Posted by: bureaucratgirl | December 31, 2006

Saddam Hussein’s Execution – Some Points to Ponder

When I started this blog, I swore to myself that I would steer clear from controversial political issues – this is after all, supposedly a respite from the pressures of grad school. Reading some of the posts out there in WordPress, I would like to put my two cents in, and provide some links to other sources that talk about the process Saddam was tried, and eventually executed.

***This post is not a pro-Saddam post. However, it is a pro-justice and pro-human rights post. ***

Saddam committed massive human rights violations when he was in power – this post will not argue that. Nonetheless, he is still entitled to a fair trial, an honest judgment, and a justly applied punishment. As stated by Richard Dicker, director of Human Rights Watch’s International Justice Program, “the test of a government’s commitment to human rights is measured by the way it treats its worst offenders”. Saddam’s trial was the first carried out by the Iraqi High Tribunal, and could have been an opportunity to show a glimmer of democracy in the nation.

For those interested, here is the link to the executive summary of the Human Rights Watch Report. Some of the procedural shortcomings highlighted by the report include:

  1. The Iraqi High Tribunal was undermined from the outset by Iraqi government actions that threatened the independence and perceived impartiality of the court.
  2. The Iraqi administrators, judges, prosecutors and defense lawyers lacked sufficient training and expertise “to fairly and effectively try crimes of this magnitude.”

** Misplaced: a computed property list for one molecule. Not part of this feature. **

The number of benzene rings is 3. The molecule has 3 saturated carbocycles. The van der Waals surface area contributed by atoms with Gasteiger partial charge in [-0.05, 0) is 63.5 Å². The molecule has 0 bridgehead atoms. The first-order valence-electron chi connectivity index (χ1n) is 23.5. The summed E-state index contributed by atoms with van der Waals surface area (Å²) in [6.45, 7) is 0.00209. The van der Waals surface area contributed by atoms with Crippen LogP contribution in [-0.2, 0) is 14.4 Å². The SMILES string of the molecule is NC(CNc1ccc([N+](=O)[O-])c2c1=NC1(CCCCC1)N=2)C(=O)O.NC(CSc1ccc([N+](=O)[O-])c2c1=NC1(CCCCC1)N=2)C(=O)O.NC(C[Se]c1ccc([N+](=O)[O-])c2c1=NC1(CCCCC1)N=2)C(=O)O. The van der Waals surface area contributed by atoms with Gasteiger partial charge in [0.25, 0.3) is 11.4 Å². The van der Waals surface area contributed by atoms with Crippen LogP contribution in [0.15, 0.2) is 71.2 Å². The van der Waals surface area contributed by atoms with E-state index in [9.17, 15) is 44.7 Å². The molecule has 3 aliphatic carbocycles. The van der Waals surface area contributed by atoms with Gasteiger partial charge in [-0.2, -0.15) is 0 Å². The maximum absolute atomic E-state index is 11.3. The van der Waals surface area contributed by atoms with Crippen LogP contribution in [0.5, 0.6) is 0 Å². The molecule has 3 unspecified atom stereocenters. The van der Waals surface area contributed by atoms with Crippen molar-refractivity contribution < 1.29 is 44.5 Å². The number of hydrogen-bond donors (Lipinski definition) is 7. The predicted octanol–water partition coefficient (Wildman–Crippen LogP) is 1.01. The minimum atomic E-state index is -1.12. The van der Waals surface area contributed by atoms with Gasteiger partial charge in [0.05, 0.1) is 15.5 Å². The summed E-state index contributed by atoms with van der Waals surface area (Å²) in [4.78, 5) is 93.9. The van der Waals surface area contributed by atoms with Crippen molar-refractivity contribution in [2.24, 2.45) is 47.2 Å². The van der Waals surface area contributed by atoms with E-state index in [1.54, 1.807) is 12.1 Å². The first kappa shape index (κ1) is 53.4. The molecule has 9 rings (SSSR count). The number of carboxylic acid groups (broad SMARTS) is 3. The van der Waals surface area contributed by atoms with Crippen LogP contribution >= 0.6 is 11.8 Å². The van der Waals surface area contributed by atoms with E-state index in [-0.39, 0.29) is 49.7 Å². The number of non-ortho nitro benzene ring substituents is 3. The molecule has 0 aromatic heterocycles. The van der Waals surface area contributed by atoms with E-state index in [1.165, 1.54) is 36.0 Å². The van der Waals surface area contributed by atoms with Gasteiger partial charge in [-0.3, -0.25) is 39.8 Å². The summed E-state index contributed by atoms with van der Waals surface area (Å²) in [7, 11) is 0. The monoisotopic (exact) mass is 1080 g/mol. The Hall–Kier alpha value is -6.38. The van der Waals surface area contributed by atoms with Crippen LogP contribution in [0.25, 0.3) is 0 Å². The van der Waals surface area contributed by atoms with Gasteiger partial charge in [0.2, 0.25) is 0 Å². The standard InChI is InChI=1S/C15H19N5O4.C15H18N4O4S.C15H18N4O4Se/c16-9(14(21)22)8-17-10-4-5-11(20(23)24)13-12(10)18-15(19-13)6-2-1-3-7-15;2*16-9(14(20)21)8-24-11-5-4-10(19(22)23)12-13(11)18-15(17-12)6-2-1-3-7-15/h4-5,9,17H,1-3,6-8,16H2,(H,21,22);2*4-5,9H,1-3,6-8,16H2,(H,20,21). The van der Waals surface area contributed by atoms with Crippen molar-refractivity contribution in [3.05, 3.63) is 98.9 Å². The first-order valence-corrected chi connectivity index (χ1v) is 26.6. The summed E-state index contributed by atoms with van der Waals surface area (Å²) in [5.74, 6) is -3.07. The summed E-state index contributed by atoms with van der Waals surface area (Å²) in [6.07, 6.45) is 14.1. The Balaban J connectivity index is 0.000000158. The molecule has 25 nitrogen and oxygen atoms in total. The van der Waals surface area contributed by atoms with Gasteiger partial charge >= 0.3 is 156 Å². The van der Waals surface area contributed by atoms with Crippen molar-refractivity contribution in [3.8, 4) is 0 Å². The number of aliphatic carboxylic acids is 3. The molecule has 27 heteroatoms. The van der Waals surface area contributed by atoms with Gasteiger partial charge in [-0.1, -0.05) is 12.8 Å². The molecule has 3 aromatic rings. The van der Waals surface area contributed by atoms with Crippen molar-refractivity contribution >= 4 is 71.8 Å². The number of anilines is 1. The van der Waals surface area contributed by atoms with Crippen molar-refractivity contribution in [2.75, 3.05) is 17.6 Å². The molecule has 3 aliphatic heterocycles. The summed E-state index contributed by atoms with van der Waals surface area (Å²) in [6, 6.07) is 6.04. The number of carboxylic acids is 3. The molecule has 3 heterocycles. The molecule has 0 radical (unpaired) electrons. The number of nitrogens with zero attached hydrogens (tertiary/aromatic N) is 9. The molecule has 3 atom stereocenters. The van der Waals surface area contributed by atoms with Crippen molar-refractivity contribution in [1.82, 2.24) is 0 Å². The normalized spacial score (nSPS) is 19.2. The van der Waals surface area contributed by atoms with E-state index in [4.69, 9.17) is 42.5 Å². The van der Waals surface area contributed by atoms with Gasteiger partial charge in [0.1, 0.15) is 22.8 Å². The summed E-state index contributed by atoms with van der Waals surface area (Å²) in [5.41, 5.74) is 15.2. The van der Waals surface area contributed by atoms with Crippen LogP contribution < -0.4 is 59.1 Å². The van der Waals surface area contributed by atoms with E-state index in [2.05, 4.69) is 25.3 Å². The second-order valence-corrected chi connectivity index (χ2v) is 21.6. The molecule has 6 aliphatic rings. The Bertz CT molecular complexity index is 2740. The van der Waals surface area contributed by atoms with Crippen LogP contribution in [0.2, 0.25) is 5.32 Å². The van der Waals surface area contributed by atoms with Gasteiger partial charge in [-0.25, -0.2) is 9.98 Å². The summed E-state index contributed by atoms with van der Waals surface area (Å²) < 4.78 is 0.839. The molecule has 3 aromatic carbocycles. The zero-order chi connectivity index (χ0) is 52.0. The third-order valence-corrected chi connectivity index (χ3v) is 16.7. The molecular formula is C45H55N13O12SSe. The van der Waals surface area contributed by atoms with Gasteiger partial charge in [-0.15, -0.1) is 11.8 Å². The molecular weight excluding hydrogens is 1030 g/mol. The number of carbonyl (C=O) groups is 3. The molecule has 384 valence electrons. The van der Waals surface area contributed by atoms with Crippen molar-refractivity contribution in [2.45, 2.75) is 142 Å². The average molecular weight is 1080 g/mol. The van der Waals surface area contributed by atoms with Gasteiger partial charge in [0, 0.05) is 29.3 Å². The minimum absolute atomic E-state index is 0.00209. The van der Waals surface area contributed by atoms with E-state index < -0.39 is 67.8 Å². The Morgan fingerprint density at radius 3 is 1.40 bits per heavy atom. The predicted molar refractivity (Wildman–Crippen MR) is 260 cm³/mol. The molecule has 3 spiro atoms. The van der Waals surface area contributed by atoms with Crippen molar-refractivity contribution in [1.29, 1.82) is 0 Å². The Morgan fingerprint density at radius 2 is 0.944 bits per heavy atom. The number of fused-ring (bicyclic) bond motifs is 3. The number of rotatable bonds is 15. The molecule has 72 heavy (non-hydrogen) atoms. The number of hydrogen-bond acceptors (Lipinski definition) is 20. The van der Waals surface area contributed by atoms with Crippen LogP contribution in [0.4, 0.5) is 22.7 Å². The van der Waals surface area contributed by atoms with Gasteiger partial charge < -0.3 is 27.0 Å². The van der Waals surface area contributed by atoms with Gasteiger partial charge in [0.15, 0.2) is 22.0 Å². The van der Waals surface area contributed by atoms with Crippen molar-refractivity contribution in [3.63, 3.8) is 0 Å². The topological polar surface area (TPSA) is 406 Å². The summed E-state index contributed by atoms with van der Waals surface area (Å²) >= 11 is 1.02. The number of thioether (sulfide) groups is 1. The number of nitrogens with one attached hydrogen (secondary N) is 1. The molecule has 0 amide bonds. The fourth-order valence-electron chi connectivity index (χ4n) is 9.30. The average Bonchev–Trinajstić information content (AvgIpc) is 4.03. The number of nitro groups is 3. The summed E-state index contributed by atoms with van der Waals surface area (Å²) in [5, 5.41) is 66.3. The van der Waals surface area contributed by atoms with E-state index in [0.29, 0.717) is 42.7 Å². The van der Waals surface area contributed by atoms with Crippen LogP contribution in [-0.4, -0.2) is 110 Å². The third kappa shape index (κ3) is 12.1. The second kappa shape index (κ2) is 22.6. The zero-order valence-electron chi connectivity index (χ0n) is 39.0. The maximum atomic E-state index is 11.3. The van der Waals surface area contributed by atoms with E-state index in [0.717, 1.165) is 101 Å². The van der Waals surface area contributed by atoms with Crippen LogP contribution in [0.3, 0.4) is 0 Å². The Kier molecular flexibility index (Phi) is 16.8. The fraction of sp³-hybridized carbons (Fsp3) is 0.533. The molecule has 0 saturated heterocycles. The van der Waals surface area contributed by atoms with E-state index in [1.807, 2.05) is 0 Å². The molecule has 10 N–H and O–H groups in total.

3. The government did not protect defense lawyer, three of whom were killed during the trial – or key witnesses.
  4. There were serious flaws in the trial, including failures to disclose key evidence to the defense, violations of the defendants’ right to quesion prosecution witnesses, and the presiding judge’s demonstration of bias.
  5. Hussein’s defense laywers had 30 days to file an appeal from the November 5 verdict. However, the trial judgment was only made available to them on November 22, leaving just two weeks to respond.

Over here, you can find some articles that don’t make it into the mainstream media.

I’d like to end this post by saying that human rights are held by all persons equally, universally, and forever. They are inalienable and indivisible – meaning we cannot loose these rights, and are entitle to all of them. Saddam Hussein violated other people’s human rights, but we, in the international community should not consent the violation of his own.


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